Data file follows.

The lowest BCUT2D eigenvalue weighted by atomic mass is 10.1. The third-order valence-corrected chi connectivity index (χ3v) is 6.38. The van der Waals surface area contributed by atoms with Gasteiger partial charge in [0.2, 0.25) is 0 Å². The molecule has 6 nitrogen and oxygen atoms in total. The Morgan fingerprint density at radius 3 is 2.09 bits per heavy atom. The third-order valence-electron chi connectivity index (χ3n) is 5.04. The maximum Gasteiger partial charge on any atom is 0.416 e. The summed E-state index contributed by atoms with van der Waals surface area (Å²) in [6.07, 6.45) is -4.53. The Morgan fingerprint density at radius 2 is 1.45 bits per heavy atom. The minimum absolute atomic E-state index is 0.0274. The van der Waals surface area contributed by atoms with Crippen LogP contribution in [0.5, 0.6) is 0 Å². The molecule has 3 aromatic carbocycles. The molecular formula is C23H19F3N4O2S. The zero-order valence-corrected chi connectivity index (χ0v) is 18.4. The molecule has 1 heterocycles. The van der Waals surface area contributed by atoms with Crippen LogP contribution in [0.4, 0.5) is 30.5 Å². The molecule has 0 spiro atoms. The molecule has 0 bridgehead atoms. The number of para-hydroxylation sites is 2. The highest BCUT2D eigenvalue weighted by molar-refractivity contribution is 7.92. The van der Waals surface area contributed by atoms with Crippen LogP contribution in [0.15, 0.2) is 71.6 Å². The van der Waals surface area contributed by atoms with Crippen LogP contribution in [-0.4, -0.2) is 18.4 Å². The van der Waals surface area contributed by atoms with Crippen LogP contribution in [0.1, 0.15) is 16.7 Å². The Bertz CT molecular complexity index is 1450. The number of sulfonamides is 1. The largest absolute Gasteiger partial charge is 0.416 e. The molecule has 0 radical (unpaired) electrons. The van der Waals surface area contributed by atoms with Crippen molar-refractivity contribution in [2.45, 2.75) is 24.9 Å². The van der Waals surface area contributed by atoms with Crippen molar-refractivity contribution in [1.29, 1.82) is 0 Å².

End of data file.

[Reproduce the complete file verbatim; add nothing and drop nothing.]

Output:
The lowest BCUT2D eigenvalue weighted by atomic mass is 10.1. The third-order valence-corrected chi connectivity index (χ3v) is 6.38. The van der Waals surface area contributed by atoms with Gasteiger partial charge in [0.2, 0.25) is 0 Å². The molecule has 6 nitrogen and oxygen atoms in total. The Morgan fingerprint density at radius 3 is 2.09 bits per heavy atom. The third-order valence-electron chi connectivity index (χ3n) is 5.04. The maximum Gasteiger partial charge on any atom is 0.416 e. The summed E-state index contributed by atoms with van der Waals surface area (Å²) in [6.07, 6.45) is -4.53. The Morgan fingerprint density at radius 2 is 1.45 bits per heavy atom. The minimum absolute atomic E-state index is 0.0274. The van der Waals surface area contributed by atoms with Crippen LogP contribution in [0.5, 0.6) is 0 Å². The molecule has 3 aromatic carbocycles. The molecular formula is C23H19F3N4O2S. The zero-order valence-corrected chi connectivity index (χ0v) is 18.4. The molecule has 1 heterocycles. The van der Waals surface area contributed by atoms with Crippen LogP contribution in [0.4, 0.5) is 30.5 Å². The molecule has 0 spiro atoms. The molecule has 0 bridgehead atoms. The number of para-hydroxylation sites is 2. The highest BCUT2D eigenvalue weighted by molar-refractivity contribution is 7.92. The van der Waals surface area contributed by atoms with Crippen LogP contribution in [0.15, 0.2) is 71.6 Å². The van der Waals surface area contributed by atoms with Crippen LogP contribution in [-0.4, -0.2) is 18.4 Å². The van der Waals surface area contributed by atoms with Crippen LogP contribution in [0.1, 0.15) is 16.7 Å². The Bertz CT molecular complexity index is 1450. The number of sulfonamides is 1. The largest absolute Gasteiger partial charge is 0.416 e. The molecule has 0 radical (unpaired) electrons. The van der Waals surface area contributed by atoms with Crippen molar-refractivity contribution in [2.45, 2.75) is 24.9 Å². The van der Waals surface area contributed by atoms with Crippen molar-refractivity contribution in [1.29, 1.82) is 0 Å².